Florida requires all teens to complete a Drug and Alcohol course (TLSAE course) and a learner’s permit exam before getting a learners license. The TLSAE course is always available online, 24/7, at gdlinstitute.org. Don’t worry – It’s fun, it’s convenient, and it will only take about four hours to complete. That’s just one afternoon of learning – or you can split it up if you’d prefer. The course saves your progress as you go, so you can finish in small pieces. Once you’ve passed your course, you’re well on your way. Next up, your permit exam!

So what’s on the exam? Where do I take it?

The official permit exam includes 50 multiple choice questions about traffic laws and signs. To pass, you must answer at least 40 of the questions correctly (80%). GDL Institute offers both the TLSAE course and the learners permit exam online. With this option, it is easy to take the training and test in your own home – low stress, on your schedule, and no waiting in line.

The DMV is the next stop –What can I expect?

After completing and passing the permit exam, you’ll have to make a visit to the DMV. Come prepared! Save time – you can make an appointment with your local Florida DHSMV office by visiting their website and registering. At your appointment, you will be required to take a vision test and a hearing test. How’s your vision? To pass, you must have 20/40 (or better) vision in each and both eyes, with or without corrective lenses.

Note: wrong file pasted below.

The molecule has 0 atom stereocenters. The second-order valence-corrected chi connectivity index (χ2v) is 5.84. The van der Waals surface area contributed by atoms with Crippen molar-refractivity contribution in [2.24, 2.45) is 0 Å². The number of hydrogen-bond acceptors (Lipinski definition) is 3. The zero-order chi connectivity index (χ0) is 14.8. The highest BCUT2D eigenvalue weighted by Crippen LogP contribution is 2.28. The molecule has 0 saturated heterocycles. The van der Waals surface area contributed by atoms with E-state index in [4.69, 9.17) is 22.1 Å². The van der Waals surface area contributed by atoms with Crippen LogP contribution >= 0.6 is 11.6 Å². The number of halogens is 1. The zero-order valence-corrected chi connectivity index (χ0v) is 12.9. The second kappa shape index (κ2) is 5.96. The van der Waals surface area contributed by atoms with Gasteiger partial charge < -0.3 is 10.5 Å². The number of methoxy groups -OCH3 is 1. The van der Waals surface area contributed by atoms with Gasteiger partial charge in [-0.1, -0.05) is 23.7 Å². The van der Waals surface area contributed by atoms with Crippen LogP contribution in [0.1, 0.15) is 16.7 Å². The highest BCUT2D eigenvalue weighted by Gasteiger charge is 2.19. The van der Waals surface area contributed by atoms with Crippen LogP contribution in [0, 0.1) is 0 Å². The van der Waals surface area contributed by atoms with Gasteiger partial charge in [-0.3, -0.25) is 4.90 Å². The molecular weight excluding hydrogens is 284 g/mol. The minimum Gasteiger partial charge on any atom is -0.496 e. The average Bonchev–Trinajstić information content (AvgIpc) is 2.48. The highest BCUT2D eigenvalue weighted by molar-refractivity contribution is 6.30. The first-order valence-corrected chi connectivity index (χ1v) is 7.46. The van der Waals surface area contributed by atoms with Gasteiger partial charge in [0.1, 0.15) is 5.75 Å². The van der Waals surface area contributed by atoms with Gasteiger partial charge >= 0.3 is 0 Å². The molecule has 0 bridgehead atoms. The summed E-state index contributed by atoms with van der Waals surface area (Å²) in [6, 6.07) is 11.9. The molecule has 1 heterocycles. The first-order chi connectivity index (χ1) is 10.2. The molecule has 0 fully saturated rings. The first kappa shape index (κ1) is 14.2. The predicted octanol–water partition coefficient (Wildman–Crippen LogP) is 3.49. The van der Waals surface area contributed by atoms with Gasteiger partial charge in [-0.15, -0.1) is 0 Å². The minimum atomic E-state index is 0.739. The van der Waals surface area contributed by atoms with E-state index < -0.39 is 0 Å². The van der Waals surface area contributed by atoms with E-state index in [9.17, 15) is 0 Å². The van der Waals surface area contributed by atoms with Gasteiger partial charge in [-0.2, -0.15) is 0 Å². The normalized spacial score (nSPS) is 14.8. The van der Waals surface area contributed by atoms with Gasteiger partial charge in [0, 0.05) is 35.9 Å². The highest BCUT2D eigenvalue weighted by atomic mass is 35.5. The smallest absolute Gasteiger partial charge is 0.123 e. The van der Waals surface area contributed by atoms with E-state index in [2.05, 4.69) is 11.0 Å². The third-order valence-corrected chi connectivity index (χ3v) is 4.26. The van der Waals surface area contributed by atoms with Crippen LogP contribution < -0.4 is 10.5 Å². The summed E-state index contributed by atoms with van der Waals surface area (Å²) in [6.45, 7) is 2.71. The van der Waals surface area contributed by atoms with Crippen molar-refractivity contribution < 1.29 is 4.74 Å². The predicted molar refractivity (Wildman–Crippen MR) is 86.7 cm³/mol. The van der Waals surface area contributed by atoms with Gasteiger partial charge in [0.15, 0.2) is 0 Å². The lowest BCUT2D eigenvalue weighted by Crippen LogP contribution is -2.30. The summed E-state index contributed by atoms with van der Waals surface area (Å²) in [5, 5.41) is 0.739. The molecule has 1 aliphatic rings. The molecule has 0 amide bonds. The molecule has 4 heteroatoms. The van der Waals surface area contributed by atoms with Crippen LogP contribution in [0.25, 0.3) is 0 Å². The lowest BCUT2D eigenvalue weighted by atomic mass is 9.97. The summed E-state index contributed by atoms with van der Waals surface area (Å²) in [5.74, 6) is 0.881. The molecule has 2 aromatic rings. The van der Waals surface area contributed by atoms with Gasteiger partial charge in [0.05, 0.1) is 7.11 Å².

Don’t forget to bring the appropriate documents for identification with you. The list of approved documents may be found at the Gather Go Get site.

Learner’s License Time! What should I know?

You did it! Once you’ve completed the process, you’ll have a learner’s license of your own and can begin practicing behind the wheel. Remember, you will not be able to drive alone, on your own yet. With a learner’s license, you can only drive with a licensed driver who is at least 21 years old and occupies the front passenger seat AT ALL TIMES. This is your chance to practice and build your driving skills. Congratulations!

Resources

Memorial Day Kicks Off ‘100 Deadliest Days’ on Florida Roadways

florida driver trainingSchool is out! And with that, teens are taking advantage of the break from studies to take their Drug and Alcohol course and permit exam. It is a great time to get started on driving practice. There’s nothing wrong with taking advantage of the extra time off and summer sunshine to practice new driving skills. However, summer isn’t quite as carefree as it seems. There are more fatal accidents during the 100 days between Memorial Day and Labor Day than any other time of the year. All drivers, especially new drivers, should take extra care to drive defensively this summer.

If you are a parent, consider setting important driving guidelines for your teens. To set expectations, you and your teen can sign a parent/teen agreement to lay out any consequences for violating rules. This sample agreement and other helpful parent resources are available on our website.

If your teen is planning to practice behind the wheel this summer, help them to focus on basic driving techniques and good driving habits:

  • Buckle up for safety.
  • Practice driving in different weather conditions, and times of day: sunny and rainy driving conditions as well as some practice driving after dark. For more tips on driving in wet weather, check out our blog post “Spring Has Sprung – Drive Safe in those April Showers”.
  • Hazard recognition is important. Keep your eyes on the road and practice scanning ahead to prepare for upcoming hazards such as animals crossing the road, potholes, construction zones and more.

And remember, teens often look to their parents or guardians for examples and will pick up on any of your own bad driving habits. Set a good example by turning off or silencing the ringer on your phone, keeping your eyes on the road and hands on the wheel, and maintaining a safe speed and following distance. Practice makes perfect!